Amateur Treasure Hunter Finds Hoard of Roman Coins

And the haul could be worth $160,000
By Liam Carnahan,  Newser Staff
Posted Oct 18, 2012 2:14 PM CDT
Updated Oct 21, 2012 7:36 AM CDT
The coins will go on display at the Verulamium Museum, St Albans, England.   (AP Photo/St Albans City and District Council)

(Newser) – An amateur treasure hunter in Britain recently struck gold—literally—while using a relatively cheap metal detector. He found 40 Roman gold coins dating back to at least 408AD buried in the woods, reports the Daily Mail. He returned to the shop where he bought the detector, coins in hand, and asked, "What do I do with this?" The shopkeepers knew what to do—they got a permit and a stronger device, and returned to the site, where they turned up 119 more pieces. The lot might be worth $160,000.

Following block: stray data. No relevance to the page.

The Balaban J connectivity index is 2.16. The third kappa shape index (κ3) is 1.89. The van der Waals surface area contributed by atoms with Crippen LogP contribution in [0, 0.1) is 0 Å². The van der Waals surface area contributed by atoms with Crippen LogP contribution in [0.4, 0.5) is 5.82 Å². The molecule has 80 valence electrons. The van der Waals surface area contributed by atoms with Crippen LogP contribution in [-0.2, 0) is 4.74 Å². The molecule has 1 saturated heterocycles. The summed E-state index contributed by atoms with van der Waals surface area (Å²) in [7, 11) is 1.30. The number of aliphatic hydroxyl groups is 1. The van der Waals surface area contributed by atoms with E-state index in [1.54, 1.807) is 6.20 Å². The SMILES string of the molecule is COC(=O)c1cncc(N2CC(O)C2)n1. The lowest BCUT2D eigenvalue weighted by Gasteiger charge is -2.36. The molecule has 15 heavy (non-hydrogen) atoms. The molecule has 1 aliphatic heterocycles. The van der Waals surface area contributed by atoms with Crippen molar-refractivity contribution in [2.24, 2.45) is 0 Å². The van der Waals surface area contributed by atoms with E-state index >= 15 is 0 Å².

Experts from the British Museum think it could be the second-largest hoard of Roman Solidi ever found in the UK. The coins are 22 carats, and were likely paid out to Roman nobles, merchants, or soldiers. Archeologists believe they were disturbed in the past 100 years, perhaps by bombing in WWII or recent quarry digging, making them easier to detect. The find was made on private land, notes ABC News, and it's not clear how much the lucky treasure hunters will get. (Read more gold coins stories.)

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